Last week, we talked about mental health and why it is important. This week we are expanding more on mental health by talking about the prevalence of mental health disorders, the stigma that surrounds these disorders, and what we can all do to support the mental health needs of ourselves and others!
Let’s begin by looking at a few numbers. The National Institute of Mental Health has found that nearly 1 in 5 American adults live with a mental illness. However, 7.7 billion adults have both mental health disorders and substance use disorders, which is known as Co-Occurring Disorders (National Institute on Drug Abuse). Shockingly enough, the National Institute on Drug Abuse found that only 9.1% of those with co-occurring disorders have received treatment for both disorders and 52.5% have not received any treatment at all.
While mental illness is not uncommon, there is still stigma surrounding these disorders. There are many factors that contribute to mental health stigma. Let’s examine a few:
Language: Simply put, the language we use has an impact. The words we say and the way we use these words reflect our ideals and beliefs. Therefore, if we use stigmatizing language (such as the words “crazy” or “psycho”) as insults, it generally implies that those that struggle with mental health are not good people, when that is clearly not the case.
Lack of awareness and education: Not only does lack of education make it hard to recognize when one might need help, but it also helps contribute to the misconceptions that surround those with mental illness and substance use disorders.
The idea of “normal”: With the lack of accurate representation of mental health and substance use disorders in the media, it can create the illusion that it is not normal to struggle with mental health. However, the statistics that have been presented previously in this post show that struggling with mental health is not uncommon.
With all these factors that keep the stigma going, there is one thing we can all do to help erase this stigma- be active bystanders. Being an active bystander can look like many different things. It could look like politely correcting a friend after they used stigmatizing language. Or it could look like educating yourself by listening to what those that have mental health struggles have to say and believe it. Or it could simply be not judging someone who you suspect is struggling with substance use. Different people have different levels of comfortability and different ways of interacting with others, so it is okay to do whatever it is you need to do to be an active bystander. The best thing you can do is something.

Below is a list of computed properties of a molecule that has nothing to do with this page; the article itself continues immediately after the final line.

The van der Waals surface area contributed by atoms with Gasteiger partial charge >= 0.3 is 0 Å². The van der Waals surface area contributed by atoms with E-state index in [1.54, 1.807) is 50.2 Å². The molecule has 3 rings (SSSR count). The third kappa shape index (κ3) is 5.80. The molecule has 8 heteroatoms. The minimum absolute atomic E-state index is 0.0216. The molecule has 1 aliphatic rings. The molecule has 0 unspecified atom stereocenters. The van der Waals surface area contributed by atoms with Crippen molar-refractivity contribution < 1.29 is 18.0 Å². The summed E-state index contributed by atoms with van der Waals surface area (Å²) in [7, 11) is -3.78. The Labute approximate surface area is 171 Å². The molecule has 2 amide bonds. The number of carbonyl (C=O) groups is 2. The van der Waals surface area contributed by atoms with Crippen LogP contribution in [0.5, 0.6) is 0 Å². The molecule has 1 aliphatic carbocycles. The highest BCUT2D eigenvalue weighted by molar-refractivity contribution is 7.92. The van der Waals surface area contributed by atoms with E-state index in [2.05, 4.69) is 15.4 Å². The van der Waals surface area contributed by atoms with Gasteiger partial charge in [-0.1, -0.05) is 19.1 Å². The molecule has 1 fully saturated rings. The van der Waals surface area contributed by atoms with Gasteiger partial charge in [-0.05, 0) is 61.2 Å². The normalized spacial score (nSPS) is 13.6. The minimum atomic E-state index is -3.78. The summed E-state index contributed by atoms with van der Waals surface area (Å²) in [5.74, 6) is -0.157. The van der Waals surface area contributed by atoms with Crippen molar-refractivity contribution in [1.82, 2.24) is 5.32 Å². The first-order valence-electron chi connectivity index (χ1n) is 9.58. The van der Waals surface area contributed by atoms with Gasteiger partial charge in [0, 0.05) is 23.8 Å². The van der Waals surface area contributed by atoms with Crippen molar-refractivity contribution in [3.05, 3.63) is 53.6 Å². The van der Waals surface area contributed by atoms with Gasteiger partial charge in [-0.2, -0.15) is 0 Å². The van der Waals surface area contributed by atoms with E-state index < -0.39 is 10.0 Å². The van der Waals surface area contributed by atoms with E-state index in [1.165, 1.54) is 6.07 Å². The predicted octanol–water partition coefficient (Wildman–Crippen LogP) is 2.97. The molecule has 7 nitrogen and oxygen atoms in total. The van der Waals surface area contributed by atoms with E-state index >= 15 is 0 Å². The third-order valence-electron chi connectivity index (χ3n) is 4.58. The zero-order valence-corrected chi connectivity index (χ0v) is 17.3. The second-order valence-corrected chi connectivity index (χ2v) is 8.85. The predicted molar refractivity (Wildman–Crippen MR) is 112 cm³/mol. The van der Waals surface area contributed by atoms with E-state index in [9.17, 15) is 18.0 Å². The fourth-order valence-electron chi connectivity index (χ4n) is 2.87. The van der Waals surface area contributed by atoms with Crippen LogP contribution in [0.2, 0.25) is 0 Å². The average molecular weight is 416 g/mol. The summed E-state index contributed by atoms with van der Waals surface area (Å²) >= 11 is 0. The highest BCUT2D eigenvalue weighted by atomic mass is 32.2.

Before we provide you with some resources, let’s take a moment to see what DePaul community members in recovery have to say about mental health, substance use, and recovery:
As you can see, recovery and mental health take a bit of effort, but this effort is worth it. It can be especially helpful to know that you are not alone in dealing with mental health struggles. If you are looking for more support, here are some great places to get you started:
- Office of Health Promotion and Wellness
- Collegiate Recovery Community
- University Counseling Services
- Center for Students with Disabilities
- Dean of Students
- Office of Multicultural Student Success
- Adult, Veteran, and Commuter Student Affairs
- Hope For The Day
- Substance Abuse and Mental Health Services Administration
- National Alliance on Mental Illness
- National Institute of Mental Health
- National Institute on Drug Abuse
In case you missed it, here is the link to our Wellness Wednesday discussion: https://depaul.hosted.panopto.com/Panopto/Pages/Viewer.aspx?id=a46778f5-9335-4c32-a6e9-abc3010ea3a9